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2013 – Footwear flops that affect posture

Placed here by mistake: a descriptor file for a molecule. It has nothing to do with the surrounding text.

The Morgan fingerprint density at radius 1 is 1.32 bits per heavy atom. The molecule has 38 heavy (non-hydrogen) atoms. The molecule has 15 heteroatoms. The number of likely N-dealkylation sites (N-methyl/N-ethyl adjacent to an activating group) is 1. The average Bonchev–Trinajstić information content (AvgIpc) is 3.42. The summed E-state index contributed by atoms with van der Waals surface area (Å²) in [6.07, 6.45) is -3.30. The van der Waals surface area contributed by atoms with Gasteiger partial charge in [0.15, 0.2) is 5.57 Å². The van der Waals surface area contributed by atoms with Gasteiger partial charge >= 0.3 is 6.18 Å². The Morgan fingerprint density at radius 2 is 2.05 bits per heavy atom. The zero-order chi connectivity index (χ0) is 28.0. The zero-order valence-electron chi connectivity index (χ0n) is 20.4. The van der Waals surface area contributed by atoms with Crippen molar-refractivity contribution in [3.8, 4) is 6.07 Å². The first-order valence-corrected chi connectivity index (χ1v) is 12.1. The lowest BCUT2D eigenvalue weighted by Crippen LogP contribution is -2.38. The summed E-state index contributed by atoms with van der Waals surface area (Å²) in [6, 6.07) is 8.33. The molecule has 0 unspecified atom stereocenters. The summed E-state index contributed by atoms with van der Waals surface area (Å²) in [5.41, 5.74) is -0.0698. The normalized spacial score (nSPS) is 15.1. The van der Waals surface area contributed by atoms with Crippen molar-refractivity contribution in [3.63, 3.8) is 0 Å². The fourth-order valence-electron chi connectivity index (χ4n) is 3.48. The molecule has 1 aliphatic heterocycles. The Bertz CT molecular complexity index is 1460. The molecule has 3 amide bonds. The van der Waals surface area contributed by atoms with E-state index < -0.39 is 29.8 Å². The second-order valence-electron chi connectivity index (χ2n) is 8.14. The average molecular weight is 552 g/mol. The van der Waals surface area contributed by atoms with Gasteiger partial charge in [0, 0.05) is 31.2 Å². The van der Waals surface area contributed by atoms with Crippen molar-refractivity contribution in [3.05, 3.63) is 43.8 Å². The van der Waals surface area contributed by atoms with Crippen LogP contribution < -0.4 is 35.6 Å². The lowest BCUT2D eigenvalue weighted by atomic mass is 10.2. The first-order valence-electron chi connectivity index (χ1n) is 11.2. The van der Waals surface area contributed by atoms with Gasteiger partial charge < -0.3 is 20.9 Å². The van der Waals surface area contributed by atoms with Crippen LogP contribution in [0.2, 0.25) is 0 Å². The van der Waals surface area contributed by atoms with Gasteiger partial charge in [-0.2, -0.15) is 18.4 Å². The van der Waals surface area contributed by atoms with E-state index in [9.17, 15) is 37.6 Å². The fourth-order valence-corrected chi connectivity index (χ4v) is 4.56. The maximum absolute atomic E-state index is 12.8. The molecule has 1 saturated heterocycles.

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By Erika Kruger Photographs; Martin Van Niekerk, Shufti Pics Summer is here and so are patients arriving at the massage practice wearing flip-flops or in local parlance, the all-time popular plakkies. People’s views on this form of footwear flip-flops between near veneration by wearers  (‘It is so comfortable and easy to wear – absolute freedom!’) and health professionals blaming overuse of the plakkies for a host of podiatric problems and postural imbalances. Personal observation has led me to conclude that patients’ complain of pain in the feet and in the lower legs more often in the summer months than during winter. Questions about their preferred footwear, usually indicate extensive use of plakkies. Despite claims that it feels just like walking barefoot, flip-flops might not be a healthy choice after all. A study conducted by a doctoral student in biomechanics at the University of Auburn, Alabama, confirms this. 1) Justin Shroyer started his investigations into a possible link between wearing flip-flops and lower leg and foot pain, by observing 39 college-age female and male volunteers wearing thong-style, flat-soled flip-flops and then regular athletic shoes while walking on a platform that measured the force they exerted when their feet struck the ground. He also filmed them as they walked to study differences in the movements of their hips, legs, knees, ankles, feet and toes. The visual and other data was then digitised and analysed. Shroyer’s conclusions confirmed that despite the freedom and comfort wearers profess, plakkies first of all do not provide enough stability for the foot and secondly can lead to postural imbalances resulting in back ache. 2) SHOCK ABSORPTION Flip-flops provide little support and shock absorption, and as a result, they provide little comfort and protection against the impact from walking. Without suitable cushioning on the feet, over time the impact will cause pain in sensitive areas of the back and spine, particularly in the discs, joints and ligaments. 3) STABILITY Physiatrist Dr Chritina Lasich explains that a shoe has everything to do with how ones back feels. 4) She compares shoes to tires – both “provide for your comfort (ride quality), your stability (support), and your posture (alignment). Shoes form the foundation of the body.” According to the American Podiatric Medical Association (APMA) flip-flops do not fit any of these requirements – it doesn’t provide any arch support, heel protection or shock absorption and causes problems like tendonitis, arch-pain and sprained ankles. 5) The problem is that flip-flops “don’t really hold on the foot like most shoes do, so we use the tendons and muscles to hold them on,” says Dr. Greg Cohen, a podiatrist at Long Island College Hospital in Brooklyn, N.Y. 6) Unlike a good shoe...